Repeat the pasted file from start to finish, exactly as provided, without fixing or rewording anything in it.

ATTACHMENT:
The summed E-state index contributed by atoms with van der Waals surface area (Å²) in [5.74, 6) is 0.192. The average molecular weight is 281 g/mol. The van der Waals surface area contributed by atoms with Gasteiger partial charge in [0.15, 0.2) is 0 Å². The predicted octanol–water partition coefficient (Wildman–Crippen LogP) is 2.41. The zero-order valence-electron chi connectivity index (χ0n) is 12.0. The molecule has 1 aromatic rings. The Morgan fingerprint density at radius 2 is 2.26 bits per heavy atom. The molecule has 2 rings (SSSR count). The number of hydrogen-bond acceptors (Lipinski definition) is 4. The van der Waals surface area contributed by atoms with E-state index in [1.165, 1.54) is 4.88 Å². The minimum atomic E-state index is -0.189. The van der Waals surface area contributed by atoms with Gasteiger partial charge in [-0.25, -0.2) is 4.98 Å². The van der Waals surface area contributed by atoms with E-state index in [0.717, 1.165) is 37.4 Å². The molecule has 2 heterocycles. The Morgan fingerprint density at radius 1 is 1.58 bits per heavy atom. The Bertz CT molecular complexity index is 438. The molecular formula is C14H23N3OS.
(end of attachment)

The summed E-state index contributed by atoms with van der Waals surface area (Å²) in [5.74, 6) is 0.192. The average molecular weight is 281 g/mol. The van der Waals surface area contributed by atoms with Gasteiger partial charge in [0.15, 0.2) is 0 Å². The predicted octanol–water partition coefficient (Wildman–Crippen LogP) is 2.41. The zero-order valence-electron chi connectivity index (χ0n) is 12.0. The molecule has 1 aromatic rings. The Morgan fingerprint density at radius 2 is 2.26 bits per heavy atom. The molecule has 2 rings (SSSR count). The number of hydrogen-bond acceptors (Lipinski definition) is 4. The van der Waals surface area contributed by atoms with E-state index in [1.165, 1.54) is 4.88 Å². The minimum atomic E-state index is -0.189. The van der Waals surface area contributed by atoms with Gasteiger partial charge in [-0.25, -0.2) is 4.98 Å². The van der Waals surface area contributed by atoms with E-state index in [0.717, 1.165) is 37.4 Å². The molecule has 2 heterocycles. The Morgan fingerprint density at radius 1 is 1.58 bits per heavy atom. The Bertz CT molecular complexity index is 438. The molecular formula is C14H23N3OS.